Apps to help home buyers.

Apps for the home-buying process

Buying a new home has become more high tech in recent years. Smart phone applications can now help buyers search for properties, explore neighborhoods and apply for mortgages on the go.

Residential Property Search 
For anyone looking to purchase a condo, coop or single-family home, these apps will give you access to current listings. 

  • Trulia –  This is a good option if you're looking for a comprehensive data source on each listing including property history and neighborhood data. All features are free and each post includes crime reports for the surrounding area. Each home has a general neighborhood crime rating that you can click for more information. That pops up a map with color coding for crime rates on a block-by-block basis with a list of associated incidents.
  • Zillow – The search filters on Zillow allow you to draw a search region with your finger instead of choosing an area by zip code or predetermined neighborhood. Save any searches so you don't need to enter the parameters multiple times and get notifications when new properties are listed.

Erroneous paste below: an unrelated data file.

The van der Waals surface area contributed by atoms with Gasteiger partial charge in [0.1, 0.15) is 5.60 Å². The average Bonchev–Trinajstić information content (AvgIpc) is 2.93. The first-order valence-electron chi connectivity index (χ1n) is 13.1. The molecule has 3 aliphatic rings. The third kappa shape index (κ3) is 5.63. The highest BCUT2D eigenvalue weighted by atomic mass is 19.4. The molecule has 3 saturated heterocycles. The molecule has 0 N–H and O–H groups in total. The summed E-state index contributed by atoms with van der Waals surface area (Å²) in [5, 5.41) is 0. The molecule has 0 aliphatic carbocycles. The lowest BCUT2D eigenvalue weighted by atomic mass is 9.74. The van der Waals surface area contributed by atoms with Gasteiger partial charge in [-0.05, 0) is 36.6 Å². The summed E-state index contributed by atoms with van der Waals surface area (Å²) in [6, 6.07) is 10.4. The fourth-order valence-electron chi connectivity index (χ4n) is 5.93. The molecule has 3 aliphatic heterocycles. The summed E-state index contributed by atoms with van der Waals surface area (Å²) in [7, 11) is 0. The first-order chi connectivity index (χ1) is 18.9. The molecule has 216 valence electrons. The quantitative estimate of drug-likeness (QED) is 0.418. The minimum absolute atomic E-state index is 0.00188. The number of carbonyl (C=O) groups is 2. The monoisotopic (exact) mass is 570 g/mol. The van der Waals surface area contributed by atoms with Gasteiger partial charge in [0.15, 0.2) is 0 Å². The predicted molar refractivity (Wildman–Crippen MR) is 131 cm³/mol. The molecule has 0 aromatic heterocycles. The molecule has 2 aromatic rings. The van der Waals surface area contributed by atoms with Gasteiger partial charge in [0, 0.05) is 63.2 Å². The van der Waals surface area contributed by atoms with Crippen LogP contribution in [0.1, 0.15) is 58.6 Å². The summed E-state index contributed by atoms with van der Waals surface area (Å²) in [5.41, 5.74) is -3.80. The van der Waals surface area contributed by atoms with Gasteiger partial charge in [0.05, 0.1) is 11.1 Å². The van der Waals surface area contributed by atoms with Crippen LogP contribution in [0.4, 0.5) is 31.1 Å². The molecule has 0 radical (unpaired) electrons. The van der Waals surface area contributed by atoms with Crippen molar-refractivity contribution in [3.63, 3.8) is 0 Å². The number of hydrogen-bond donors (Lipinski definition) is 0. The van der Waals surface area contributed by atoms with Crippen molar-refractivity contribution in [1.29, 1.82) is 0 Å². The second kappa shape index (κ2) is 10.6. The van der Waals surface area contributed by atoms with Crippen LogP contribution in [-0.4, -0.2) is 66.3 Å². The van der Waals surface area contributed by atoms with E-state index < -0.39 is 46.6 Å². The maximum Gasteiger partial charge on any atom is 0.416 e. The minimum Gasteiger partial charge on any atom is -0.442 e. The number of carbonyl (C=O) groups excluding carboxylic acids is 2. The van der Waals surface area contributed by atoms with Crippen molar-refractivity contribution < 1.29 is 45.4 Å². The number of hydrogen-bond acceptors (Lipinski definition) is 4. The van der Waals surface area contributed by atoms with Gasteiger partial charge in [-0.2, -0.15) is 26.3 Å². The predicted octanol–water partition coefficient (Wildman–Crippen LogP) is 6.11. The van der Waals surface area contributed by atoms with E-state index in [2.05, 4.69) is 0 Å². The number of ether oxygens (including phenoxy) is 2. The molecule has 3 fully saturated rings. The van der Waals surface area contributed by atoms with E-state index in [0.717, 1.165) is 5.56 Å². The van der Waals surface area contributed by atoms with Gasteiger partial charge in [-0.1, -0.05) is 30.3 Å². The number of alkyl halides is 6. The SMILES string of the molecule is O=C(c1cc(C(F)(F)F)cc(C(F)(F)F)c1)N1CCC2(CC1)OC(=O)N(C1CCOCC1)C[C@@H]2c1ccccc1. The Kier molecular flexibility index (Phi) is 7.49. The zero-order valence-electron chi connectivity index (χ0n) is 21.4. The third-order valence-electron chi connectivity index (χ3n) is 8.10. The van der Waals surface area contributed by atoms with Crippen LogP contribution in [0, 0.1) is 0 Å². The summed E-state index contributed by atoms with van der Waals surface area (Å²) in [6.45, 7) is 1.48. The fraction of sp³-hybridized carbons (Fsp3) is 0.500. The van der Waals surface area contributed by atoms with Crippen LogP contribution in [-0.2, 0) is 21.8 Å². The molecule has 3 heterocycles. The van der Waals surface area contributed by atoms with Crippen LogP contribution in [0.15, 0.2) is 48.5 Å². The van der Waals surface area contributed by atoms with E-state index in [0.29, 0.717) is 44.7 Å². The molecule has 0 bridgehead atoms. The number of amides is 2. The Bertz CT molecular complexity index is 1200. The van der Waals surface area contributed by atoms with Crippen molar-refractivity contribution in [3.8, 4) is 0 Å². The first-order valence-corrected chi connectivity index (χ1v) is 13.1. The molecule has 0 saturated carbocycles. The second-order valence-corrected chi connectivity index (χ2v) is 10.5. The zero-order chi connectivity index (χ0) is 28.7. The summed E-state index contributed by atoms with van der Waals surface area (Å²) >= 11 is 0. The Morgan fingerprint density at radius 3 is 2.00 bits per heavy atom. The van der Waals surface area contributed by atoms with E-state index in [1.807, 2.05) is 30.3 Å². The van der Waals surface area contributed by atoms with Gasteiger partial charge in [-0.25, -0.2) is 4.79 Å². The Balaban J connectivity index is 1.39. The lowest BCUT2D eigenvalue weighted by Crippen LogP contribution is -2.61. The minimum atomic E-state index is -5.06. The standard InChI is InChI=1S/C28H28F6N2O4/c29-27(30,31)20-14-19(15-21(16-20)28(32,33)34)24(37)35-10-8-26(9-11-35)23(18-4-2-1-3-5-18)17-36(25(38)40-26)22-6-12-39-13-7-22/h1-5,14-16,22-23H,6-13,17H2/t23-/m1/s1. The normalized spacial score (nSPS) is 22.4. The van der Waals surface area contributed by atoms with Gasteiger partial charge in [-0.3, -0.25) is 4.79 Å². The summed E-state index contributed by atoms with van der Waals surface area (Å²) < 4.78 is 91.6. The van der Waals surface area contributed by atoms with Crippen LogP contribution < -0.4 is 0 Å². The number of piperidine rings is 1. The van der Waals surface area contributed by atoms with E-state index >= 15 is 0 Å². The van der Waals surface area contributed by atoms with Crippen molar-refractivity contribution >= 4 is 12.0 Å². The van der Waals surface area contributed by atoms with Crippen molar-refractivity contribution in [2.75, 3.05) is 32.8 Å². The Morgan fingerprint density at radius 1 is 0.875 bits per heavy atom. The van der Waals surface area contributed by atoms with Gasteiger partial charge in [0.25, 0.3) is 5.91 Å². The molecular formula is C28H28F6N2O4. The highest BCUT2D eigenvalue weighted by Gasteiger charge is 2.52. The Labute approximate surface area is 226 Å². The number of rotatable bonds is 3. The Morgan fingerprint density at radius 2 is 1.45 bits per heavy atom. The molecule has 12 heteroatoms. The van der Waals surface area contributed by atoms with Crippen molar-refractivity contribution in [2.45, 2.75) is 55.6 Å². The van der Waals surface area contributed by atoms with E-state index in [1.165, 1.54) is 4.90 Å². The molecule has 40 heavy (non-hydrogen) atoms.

• FSBO – This app is made specifically for properties that are for sale by owner. Remember that most FSBO homes do not use a Realtor or staging professional to decorate before a sale. The images you see might require a little extra imagination but for someone who is looking to work directly with a seller, it's worth it. 

Buying a Rental Building

Multi-family homes and rental properties are often categorized as commercial properties. If you're looking for an investment this app may have more listings than those focused on the residential market